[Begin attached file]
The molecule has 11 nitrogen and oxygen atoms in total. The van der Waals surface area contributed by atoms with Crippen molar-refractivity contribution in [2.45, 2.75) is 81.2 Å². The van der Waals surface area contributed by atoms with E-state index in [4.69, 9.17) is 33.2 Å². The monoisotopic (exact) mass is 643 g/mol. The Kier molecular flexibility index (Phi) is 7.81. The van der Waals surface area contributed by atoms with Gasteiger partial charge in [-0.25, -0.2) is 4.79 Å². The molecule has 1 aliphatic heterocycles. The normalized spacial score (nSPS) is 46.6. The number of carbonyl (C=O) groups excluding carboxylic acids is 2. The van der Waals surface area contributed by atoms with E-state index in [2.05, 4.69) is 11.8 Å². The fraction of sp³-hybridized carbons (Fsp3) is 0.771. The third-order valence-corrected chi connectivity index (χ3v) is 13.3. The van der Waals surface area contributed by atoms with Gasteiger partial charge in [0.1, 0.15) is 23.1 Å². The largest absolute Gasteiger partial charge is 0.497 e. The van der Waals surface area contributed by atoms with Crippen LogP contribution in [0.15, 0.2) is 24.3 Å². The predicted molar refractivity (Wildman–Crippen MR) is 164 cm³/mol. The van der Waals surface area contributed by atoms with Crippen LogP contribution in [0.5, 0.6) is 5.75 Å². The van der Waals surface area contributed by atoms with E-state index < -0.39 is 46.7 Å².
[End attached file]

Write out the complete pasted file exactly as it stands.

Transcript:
The molecule has 11 nitrogen and oxygen atoms in total. The van der Waals surface area contributed by atoms with Crippen molar-refractivity contribution in [2.45, 2.75) is 81.2 Å². The van der Waals surface area contributed by atoms with E-state index in [4.69, 9.17) is 33.2 Å². The monoisotopic (exact) mass is 643 g/mol. The Kier molecular flexibility index (Phi) is 7.81. The van der Waals surface area contributed by atoms with Gasteiger partial charge in [-0.25, -0.2) is 4.79 Å². The molecule has 1 aliphatic heterocycles. The normalized spacial score (nSPS) is 46.6. The number of carbonyl (C=O) groups excluding carboxylic acids is 2. The van der Waals surface area contributed by atoms with E-state index in [2.05, 4.69) is 11.8 Å². The fraction of sp³-hybridized carbons (Fsp3) is 0.771. The third-order valence-corrected chi connectivity index (χ3v) is 13.3. The van der Waals surface area contributed by atoms with Gasteiger partial charge in [0.1, 0.15) is 23.1 Å². The largest absolute Gasteiger partial charge is 0.497 e. The van der Waals surface area contributed by atoms with Crippen LogP contribution in [0.15, 0.2) is 24.3 Å². The predicted molar refractivity (Wildman–Crippen MR) is 164 cm³/mol. The van der Waals surface area contributed by atoms with Crippen LogP contribution in [0.5, 0.6) is 5.75 Å². The van der Waals surface area contributed by atoms with E-state index < -0.39 is 46.7 Å².